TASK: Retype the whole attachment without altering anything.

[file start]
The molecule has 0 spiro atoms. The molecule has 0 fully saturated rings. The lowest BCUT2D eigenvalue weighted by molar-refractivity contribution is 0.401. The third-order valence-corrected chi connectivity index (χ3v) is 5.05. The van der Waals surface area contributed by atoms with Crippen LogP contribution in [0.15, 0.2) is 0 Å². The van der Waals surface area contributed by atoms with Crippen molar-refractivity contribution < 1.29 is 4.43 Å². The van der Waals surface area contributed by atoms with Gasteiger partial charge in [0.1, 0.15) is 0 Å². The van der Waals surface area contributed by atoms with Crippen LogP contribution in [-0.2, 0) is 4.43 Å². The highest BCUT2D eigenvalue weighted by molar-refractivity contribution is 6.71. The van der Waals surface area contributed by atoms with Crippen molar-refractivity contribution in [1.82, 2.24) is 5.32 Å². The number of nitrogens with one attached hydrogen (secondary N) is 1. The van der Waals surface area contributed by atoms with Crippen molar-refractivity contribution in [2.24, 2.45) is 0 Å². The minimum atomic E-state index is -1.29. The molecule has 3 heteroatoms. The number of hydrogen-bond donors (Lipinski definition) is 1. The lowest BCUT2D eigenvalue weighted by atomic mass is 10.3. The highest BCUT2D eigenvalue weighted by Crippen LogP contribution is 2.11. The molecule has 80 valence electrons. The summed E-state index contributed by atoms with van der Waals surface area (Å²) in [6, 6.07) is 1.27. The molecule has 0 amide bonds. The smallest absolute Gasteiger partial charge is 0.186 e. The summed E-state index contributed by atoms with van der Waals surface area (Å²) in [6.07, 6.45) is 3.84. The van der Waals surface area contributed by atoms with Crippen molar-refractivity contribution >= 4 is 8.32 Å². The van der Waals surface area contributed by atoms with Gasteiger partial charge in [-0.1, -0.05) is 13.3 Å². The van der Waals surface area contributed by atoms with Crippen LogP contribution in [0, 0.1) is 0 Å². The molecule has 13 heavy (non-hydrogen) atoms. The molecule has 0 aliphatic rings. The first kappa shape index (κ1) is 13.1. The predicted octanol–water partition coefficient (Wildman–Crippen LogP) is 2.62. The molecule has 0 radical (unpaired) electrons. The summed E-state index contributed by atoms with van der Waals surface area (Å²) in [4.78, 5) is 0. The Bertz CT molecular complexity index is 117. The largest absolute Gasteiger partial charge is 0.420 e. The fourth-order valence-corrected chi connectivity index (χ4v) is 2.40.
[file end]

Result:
The molecule has 0 spiro atoms. The molecule has 0 fully saturated rings. The lowest BCUT2D eigenvalue weighted by molar-refractivity contribution is 0.401. The third-order valence-corrected chi connectivity index (χ3v) is 5.05. The van der Waals surface area contributed by atoms with Crippen LogP contribution in [0.15, 0.2) is 0 Å². The van der Waals surface area contributed by atoms with Crippen molar-refractivity contribution < 1.29 is 4.43 Å². The van der Waals surface area contributed by atoms with Gasteiger partial charge in [0.1, 0.15) is 0 Å². The van der Waals surface area contributed by atoms with Crippen LogP contribution in [-0.2, 0) is 4.43 Å². The highest BCUT2D eigenvalue weighted by molar-refractivity contribution is 6.71. The van der Waals surface area contributed by atoms with Crippen molar-refractivity contribution in [1.82, 2.24) is 5.32 Å². The number of nitrogens with one attached hydrogen (secondary N) is 1. The van der Waals surface area contributed by atoms with Crippen molar-refractivity contribution in [2.24, 2.45) is 0 Å². The minimum atomic E-state index is -1.29. The molecule has 3 heteroatoms. The number of hydrogen-bond donors (Lipinski definition) is 1. The lowest BCUT2D eigenvalue weighted by atomic mass is 10.3. The highest BCUT2D eigenvalue weighted by Crippen LogP contribution is 2.11. The molecule has 80 valence electrons. The summed E-state index contributed by atoms with van der Waals surface area (Å²) in [6, 6.07) is 1.27. The molecule has 0 amide bonds. The smallest absolute Gasteiger partial charge is 0.186 e. The summed E-state index contributed by atoms with van der Waals surface area (Å²) in [6.07, 6.45) is 3.84. The van der Waals surface area contributed by atoms with Crippen molar-refractivity contribution >= 4 is 8.32 Å². The van der Waals surface area contributed by atoms with Gasteiger partial charge in [-0.1, -0.05) is 13.3 Å². The van der Waals surface area contributed by atoms with Crippen LogP contribution in [0, 0.1) is 0 Å². The molecule has 13 heavy (non-hydrogen) atoms. The molecule has 0 aliphatic rings. The first kappa shape index (κ1) is 13.1. The predicted octanol–water partition coefficient (Wildman–Crippen LogP) is 2.62. The molecule has 0 radical (unpaired) electrons. The summed E-state index contributed by atoms with van der Waals surface area (Å²) in [4.78, 5) is 0. The Bertz CT molecular complexity index is 117. The largest absolute Gasteiger partial charge is 0.420 e. The fourth-order valence-corrected chi connectivity index (χ4v) is 2.40.